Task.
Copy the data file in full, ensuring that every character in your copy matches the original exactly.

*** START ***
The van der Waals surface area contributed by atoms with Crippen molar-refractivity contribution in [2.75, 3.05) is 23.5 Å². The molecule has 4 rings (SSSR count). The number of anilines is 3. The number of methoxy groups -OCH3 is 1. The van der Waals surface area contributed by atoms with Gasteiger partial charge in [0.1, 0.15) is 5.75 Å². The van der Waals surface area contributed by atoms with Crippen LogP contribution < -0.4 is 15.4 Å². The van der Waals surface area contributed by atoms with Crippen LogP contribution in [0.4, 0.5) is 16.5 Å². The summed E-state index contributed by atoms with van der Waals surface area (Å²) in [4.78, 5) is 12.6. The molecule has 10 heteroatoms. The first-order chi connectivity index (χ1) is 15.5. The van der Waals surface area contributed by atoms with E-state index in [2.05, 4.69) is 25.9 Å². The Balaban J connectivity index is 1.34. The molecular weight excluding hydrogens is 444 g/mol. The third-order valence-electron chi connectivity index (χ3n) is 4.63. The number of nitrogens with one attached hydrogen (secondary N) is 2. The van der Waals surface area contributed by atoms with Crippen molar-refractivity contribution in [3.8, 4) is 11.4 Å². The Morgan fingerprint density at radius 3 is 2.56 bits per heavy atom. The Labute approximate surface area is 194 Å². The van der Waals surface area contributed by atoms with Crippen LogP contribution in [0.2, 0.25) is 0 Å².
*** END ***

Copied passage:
The van der Waals surface area contributed by atoms with Crippen molar-refractivity contribution in [2.75, 3.05) is 23.5 Å². The molecule has 4 rings (SSSR count). The number of anilines is 3. The number of methoxy groups -OCH3 is 1. The van der Waals surface area contributed by atoms with Gasteiger partial charge in [0.1, 0.15) is 5.75 Å². The van der Waals surface area contributed by atoms with Crippen LogP contribution < -0.4 is 15.4 Å². The van der Waals surface area contributed by atoms with Crippen LogP contribution in [0.4, 0.5) is 16.5 Å². The summed E-state index contributed by atoms with van der Waals surface area (Å²) in [4.78, 5) is 12.6. The molecule has 10 heteroatoms. The first-order chi connectivity index (χ1) is 15.5. The van der Waals surface area contributed by atoms with E-state index in [2.05, 4.69) is 25.9 Å². The Balaban J connectivity index is 1.34. The molecular weight excluding hydrogens is 444 g/mol. The third-order valence-electron chi connectivity index (χ3n) is 4.63. The number of nitrogens with one attached hydrogen (secondary N) is 2. The van der Waals surface area contributed by atoms with Crippen molar-refractivity contribution in [3.8, 4) is 11.4 Å². The Morgan fingerprint density at radius 3 is 2.56 bits per heavy atom. The Labute approximate surface area is 194 Å². The van der Waals surface area contributed by atoms with Crippen LogP contribution in [0.2, 0.25) is 0 Å².